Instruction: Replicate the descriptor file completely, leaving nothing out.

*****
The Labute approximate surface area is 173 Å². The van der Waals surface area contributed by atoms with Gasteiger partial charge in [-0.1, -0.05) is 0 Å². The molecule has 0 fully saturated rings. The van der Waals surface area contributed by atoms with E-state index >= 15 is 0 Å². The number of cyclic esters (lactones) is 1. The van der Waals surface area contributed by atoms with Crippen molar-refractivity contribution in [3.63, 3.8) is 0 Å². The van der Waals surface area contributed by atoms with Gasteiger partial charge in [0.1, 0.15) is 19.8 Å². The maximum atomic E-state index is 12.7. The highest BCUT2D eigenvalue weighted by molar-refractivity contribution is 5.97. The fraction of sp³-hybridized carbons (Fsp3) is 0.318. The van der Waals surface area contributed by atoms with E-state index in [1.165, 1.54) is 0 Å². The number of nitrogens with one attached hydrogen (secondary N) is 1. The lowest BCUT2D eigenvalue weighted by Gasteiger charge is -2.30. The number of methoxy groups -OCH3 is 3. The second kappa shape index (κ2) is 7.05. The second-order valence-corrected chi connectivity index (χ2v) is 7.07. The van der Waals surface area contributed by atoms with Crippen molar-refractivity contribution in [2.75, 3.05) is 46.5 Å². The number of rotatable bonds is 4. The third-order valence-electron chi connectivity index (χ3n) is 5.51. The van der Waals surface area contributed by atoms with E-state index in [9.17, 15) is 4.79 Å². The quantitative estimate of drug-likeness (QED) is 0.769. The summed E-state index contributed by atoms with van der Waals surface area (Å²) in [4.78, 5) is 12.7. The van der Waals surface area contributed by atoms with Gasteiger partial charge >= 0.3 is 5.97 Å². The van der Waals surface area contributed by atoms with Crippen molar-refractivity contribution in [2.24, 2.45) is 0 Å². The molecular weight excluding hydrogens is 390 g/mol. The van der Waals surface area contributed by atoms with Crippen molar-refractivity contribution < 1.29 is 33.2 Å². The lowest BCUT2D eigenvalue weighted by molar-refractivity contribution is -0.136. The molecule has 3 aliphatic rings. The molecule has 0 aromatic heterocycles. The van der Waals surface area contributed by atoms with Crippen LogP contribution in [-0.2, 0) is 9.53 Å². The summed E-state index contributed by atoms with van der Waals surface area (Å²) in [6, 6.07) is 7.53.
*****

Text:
The Labute approximate surface area is 173 Å². The van der Waals surface area contributed by atoms with Gasteiger partial charge in [-0.1, -0.05) is 0 Å². The molecule has 0 fully saturated rings. The van der Waals surface area contributed by atoms with E-state index >= 15 is 0 Å². The number of cyclic esters (lactones) is 1. The van der Waals surface area contributed by atoms with Crippen molar-refractivity contribution in [3.63, 3.8) is 0 Å². The van der Waals surface area contributed by atoms with Gasteiger partial charge in [0.1, 0.15) is 19.8 Å². The maximum atomic E-state index is 12.7. The highest BCUT2D eigenvalue weighted by molar-refractivity contribution is 5.97. The fraction of sp³-hybridized carbons (Fsp3) is 0.318. The van der Waals surface area contributed by atoms with E-state index in [1.165, 1.54) is 0 Å². The number of nitrogens with one attached hydrogen (secondary N) is 1. The lowest BCUT2D eigenvalue weighted by Gasteiger charge is -2.30. The number of methoxy groups -OCH3 is 3. The second kappa shape index (κ2) is 7.05. The second-order valence-corrected chi connectivity index (χ2v) is 7.07. The van der Waals surface area contributed by atoms with Crippen molar-refractivity contribution in [2.75, 3.05) is 46.5 Å². The number of rotatable bonds is 4. The third-order valence-electron chi connectivity index (χ3n) is 5.51. The van der Waals surface area contributed by atoms with E-state index in [9.17, 15) is 4.79 Å². The quantitative estimate of drug-likeness (QED) is 0.769. The summed E-state index contributed by atoms with van der Waals surface area (Å²) in [4.78, 5) is 12.7. The van der Waals surface area contributed by atoms with Gasteiger partial charge >= 0.3 is 5.97 Å². The van der Waals surface area contributed by atoms with Crippen molar-refractivity contribution in [2.24, 2.45) is 0 Å². The molecular weight excluding hydrogens is 390 g/mol. The van der Waals surface area contributed by atoms with Crippen molar-refractivity contribution < 1.29 is 33.2 Å². The lowest BCUT2D eigenvalue weighted by molar-refractivity contribution is -0.136. The molecule has 3 aliphatic rings. The molecule has 0 aromatic heterocycles. The van der Waals surface area contributed by atoms with Crippen LogP contribution in [-0.2, 0) is 9.53 Å². The summed E-state index contributed by atoms with van der Waals surface area (Å²) in [6, 6.07) is 7.53.